Look, lab reports are only identification reports not grading reports like diamonds. GIA diamond report is a grading report where you have a well defined structure of colour, clarity, cut being mentioned. Colour stone report is an identification report and in an identification report, why do you need these fancy names like Muzo green, pigeon blood? Muzo is the name of a mine and it does not produce vivid green emerald every time, so writing Muzo green to emphasize the best green colour on emerald does not make sense. But as I said earlier lab is also a business.

10. How long do you think stones from Burma would keep coming in the market?

Ans. It will keep coming. There are lots of stones in Mogok, Burma, but the problem is unorganized  mining. Private licenses are given to small traders. The Stones are still there and with proper machines, proper set up along with scientific equipment you can get more number of stones from Burma. I believe it’s again the mining issue, if done in an organized way Burma will continue to supply lot of stones to the market.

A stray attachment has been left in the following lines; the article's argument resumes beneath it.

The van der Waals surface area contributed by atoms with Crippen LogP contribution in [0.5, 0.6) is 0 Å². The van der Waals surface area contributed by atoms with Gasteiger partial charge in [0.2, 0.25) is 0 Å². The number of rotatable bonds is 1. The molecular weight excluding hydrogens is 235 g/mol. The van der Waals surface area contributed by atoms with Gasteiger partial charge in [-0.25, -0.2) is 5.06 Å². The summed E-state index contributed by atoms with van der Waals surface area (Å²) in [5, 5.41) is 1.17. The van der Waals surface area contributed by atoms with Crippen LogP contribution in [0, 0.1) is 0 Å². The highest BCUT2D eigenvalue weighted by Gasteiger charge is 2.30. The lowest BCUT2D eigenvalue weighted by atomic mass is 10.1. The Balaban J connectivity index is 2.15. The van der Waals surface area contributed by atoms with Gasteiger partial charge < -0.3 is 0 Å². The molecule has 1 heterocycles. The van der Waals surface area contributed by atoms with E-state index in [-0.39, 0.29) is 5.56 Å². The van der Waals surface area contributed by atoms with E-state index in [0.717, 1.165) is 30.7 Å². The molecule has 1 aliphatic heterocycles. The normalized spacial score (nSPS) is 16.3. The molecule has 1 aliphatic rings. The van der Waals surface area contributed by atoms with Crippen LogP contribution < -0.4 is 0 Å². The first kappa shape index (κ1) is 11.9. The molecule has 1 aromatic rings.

11. What you think about the rising number of labs which have cropped up in recent times?

Ans. (haha) I don’t like this idea, although many of my former students have started labs in Bangkok and elsewhere around the world. I feel good that they are all well settled. But, sometimes I get embarrassed when I see some of their reports with lot of compromising nomenclatures on their reports. As I said earlier, most of these small labs are run just for commercial purposes to make money. Labs are the most profit making service businesses connected to gemstones. Most of them lack the expertise or advance equipment, even advance knowledge to actually identify everything they look at and certify. At the end the customer who is going to buy that stone is the loser.